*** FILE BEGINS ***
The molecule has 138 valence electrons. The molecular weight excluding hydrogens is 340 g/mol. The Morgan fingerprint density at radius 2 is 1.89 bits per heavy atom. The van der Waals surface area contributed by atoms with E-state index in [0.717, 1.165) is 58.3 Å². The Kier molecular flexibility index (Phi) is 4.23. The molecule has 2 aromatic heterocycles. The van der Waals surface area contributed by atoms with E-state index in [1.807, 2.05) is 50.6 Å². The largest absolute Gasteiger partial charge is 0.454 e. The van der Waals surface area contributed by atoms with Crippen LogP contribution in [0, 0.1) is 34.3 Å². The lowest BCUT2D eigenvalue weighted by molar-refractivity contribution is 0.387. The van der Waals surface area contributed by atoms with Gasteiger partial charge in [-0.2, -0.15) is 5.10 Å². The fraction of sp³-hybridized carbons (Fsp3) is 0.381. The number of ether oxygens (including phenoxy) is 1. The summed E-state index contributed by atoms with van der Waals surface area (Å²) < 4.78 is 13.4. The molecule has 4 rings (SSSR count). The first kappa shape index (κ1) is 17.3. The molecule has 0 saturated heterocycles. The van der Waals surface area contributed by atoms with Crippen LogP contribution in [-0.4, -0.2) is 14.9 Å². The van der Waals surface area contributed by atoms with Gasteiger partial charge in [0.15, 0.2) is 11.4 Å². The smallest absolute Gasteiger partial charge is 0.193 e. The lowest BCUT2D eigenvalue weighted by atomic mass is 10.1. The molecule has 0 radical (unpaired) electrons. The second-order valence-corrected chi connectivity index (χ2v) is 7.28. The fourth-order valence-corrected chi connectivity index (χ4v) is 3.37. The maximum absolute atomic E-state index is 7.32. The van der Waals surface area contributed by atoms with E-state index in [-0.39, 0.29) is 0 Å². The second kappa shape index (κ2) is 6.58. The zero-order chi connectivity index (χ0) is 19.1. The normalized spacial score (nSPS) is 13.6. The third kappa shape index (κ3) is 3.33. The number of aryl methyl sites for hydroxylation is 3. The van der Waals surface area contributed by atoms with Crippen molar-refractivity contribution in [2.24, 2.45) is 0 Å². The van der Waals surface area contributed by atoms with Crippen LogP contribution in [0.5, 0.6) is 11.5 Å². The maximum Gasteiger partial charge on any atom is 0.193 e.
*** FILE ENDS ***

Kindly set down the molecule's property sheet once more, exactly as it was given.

The molecule has 138 valence electrons. The molecular weight excluding hydrogens is 340 g/mol. The Morgan fingerprint density at radius 2 is 1.89 bits per heavy atom. The van der Waals surface area contributed by atoms with E-state index in [0.717, 1.165) is 58.3 Å². The Kier molecular flexibility index (Phi) is 4.23. The molecule has 2 aromatic heterocycles. The van der Waals surface area contributed by atoms with E-state index in [1.807, 2.05) is 50.6 Å². The largest absolute Gasteiger partial charge is 0.454 e. The van der Waals surface area contributed by atoms with Crippen LogP contribution in [0, 0.1) is 34.3 Å². The lowest BCUT2D eigenvalue weighted by molar-refractivity contribution is 0.387. The van der Waals surface area contributed by atoms with Gasteiger partial charge in [-0.2, -0.15) is 5.10 Å². The fraction of sp³-hybridized carbons (Fsp3) is 0.381. The number of ether oxygens (including phenoxy) is 1. The summed E-state index contributed by atoms with van der Waals surface area (Å²) < 4.78 is 13.4. The molecule has 4 rings (SSSR count). The first kappa shape index (κ1) is 17.3. The molecule has 0 saturated heterocycles. The van der Waals surface area contributed by atoms with Crippen LogP contribution in [-0.4, -0.2) is 14.9 Å². The van der Waals surface area contributed by atoms with Gasteiger partial charge in [0.15, 0.2) is 11.4 Å². The smallest absolute Gasteiger partial charge is 0.193 e. The lowest BCUT2D eigenvalue weighted by atomic mass is 10.1. The molecule has 0 radical (unpaired) electrons. The second-order valence-corrected chi connectivity index (χ2v) is 7.28. The fourth-order valence-corrected chi connectivity index (χ4v) is 3.37. The maximum absolute atomic E-state index is 7.32. The van der Waals surface area contributed by atoms with E-state index in [-0.39, 0.29) is 0 Å². The second kappa shape index (κ2) is 6.58. The zero-order chi connectivity index (χ0) is 19.1. The normalized spacial score (nSPS) is 13.6. The third kappa shape index (κ3) is 3.33. The number of aryl methyl sites for hydroxylation is 3. The van der Waals surface area contributed by atoms with Crippen molar-refractivity contribution in [2.24, 2.45) is 0 Å². The van der Waals surface area contributed by atoms with Crippen LogP contribution in [0.5, 0.6) is 11.5 Å². The maximum Gasteiger partial charge on any atom is 0.193 e.